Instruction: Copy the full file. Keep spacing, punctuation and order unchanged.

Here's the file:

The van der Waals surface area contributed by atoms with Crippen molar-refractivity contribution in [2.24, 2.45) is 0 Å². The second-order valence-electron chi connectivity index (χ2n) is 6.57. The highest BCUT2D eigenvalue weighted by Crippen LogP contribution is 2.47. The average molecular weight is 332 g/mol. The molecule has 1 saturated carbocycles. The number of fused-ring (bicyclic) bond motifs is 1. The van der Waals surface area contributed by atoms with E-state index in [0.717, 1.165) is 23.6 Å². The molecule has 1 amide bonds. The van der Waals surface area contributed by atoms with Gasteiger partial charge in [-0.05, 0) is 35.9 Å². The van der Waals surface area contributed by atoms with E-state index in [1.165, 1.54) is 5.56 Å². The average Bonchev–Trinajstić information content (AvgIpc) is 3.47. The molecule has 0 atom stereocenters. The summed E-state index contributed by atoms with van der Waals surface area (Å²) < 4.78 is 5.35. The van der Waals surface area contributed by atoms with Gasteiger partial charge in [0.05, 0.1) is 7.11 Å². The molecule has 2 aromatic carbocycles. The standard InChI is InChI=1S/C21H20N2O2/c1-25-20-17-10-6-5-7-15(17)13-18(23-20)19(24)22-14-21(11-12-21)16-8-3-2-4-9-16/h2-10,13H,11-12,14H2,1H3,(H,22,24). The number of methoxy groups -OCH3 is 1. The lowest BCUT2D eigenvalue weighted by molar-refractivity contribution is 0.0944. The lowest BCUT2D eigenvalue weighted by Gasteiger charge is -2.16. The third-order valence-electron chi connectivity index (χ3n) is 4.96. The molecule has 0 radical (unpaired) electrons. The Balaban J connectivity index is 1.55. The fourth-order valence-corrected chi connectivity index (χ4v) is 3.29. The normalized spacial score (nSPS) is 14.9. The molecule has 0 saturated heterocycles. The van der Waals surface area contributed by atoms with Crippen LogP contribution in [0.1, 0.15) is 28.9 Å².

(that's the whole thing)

The van der Waals surface area contributed by atoms with Crippen molar-refractivity contribution in [2.24, 2.45) is 0 Å². The second-order valence-electron chi connectivity index (χ2n) is 6.57. The highest BCUT2D eigenvalue weighted by Crippen LogP contribution is 2.47. The average molecular weight is 332 g/mol. The molecule has 1 saturated carbocycles. The number of fused-ring (bicyclic) bond motifs is 1. The van der Waals surface area contributed by atoms with E-state index in [0.717, 1.165) is 23.6 Å². The molecule has 1 amide bonds. The van der Waals surface area contributed by atoms with Gasteiger partial charge in [-0.05, 0) is 35.9 Å². The van der Waals surface area contributed by atoms with E-state index in [1.165, 1.54) is 5.56 Å². The average Bonchev–Trinajstić information content (AvgIpc) is 3.47. The molecule has 0 atom stereocenters. The summed E-state index contributed by atoms with van der Waals surface area (Å²) < 4.78 is 5.35. The van der Waals surface area contributed by atoms with Gasteiger partial charge in [0.05, 0.1) is 7.11 Å². The molecule has 2 aromatic carbocycles. The standard InChI is InChI=1S/C21H20N2O2/c1-25-20-17-10-6-5-7-15(17)13-18(23-20)19(24)22-14-21(11-12-21)16-8-3-2-4-9-16/h2-10,13H,11-12,14H2,1H3,(H,22,24). The number of methoxy groups -OCH3 is 1. The lowest BCUT2D eigenvalue weighted by molar-refractivity contribution is 0.0944. The lowest BCUT2D eigenvalue weighted by Gasteiger charge is -2.16. The third-order valence-electron chi connectivity index (χ3n) is 4.96. The molecule has 0 radical (unpaired) electrons. The Balaban J connectivity index is 1.55. The fourth-order valence-corrected chi connectivity index (χ4v) is 3.29. The normalized spacial score (nSPS) is 14.9. The molecule has 0 saturated heterocycles. The van der Waals surface area contributed by atoms with Crippen LogP contribution in [0.1, 0.15) is 28.9 Å².